A video documentary on elder abuse featuring stories of victims and survivors from across the country premiered on Capitol Hill today as part of a briefing where expert speakers urged Congressional passage of the Elder Justice Act.
"An Age for Justice; Elder Abuse in America" was developed as part of Elder Justice Now, a campaign that uses the power of video and the Internet to put a human face on the problem and allow elders and others a way to advocate for Congressional action.
Produced by the National Council on Aging and WITNESS, an international human rights organization, the documentary will -- in combination with hundreds of individual video stories filmed by trained elder advocates -- shine the light on what one interviewee called a "dark mark on our humanity."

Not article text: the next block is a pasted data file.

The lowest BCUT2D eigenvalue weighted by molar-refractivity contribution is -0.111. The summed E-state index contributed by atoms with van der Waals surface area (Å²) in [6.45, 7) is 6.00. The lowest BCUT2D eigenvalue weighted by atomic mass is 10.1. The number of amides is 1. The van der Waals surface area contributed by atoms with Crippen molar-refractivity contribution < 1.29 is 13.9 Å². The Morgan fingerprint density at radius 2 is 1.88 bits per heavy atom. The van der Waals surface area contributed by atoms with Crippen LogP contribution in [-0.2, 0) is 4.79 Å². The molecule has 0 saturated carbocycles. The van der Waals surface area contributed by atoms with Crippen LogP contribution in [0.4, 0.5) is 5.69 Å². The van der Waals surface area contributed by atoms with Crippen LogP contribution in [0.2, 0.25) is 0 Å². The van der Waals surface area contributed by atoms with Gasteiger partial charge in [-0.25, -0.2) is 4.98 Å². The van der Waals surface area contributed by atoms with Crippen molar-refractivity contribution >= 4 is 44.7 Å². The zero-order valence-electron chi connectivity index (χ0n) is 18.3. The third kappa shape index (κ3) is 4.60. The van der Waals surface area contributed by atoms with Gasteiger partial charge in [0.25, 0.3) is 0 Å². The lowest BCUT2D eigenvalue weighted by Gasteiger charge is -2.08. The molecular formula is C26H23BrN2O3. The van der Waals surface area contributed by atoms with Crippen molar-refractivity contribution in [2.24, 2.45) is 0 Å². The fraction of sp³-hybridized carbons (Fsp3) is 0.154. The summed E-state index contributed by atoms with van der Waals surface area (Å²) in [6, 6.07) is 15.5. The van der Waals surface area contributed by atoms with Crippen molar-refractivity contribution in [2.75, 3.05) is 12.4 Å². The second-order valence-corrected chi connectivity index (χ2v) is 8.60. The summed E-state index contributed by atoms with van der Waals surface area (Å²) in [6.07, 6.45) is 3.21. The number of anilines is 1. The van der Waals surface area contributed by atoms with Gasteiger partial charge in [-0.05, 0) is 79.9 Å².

"The voices and images of so many victims, adult protective services workers, law enforcement, family members and caregivers drive home the need for action," James P. Firman, president and CEO of the National Council on Aging said at the briefing. "Our nation's seniors, especially the vulnerable, the frail and the very old, need federal protection now."
The documentary shows families and individuals whose lives have been turned upside down by elder abuse.
The Senate Finance Committee recently incorporated the Elder Justice Act into its health reform bill, but passage of the Act still remains a question.
The documentary and the video stories can be found on the campaign Web site www.ElderJusticeNow.org.
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Elder Abuse Victims, Survivors and Advocates Tell Their Story in Campaign Documentry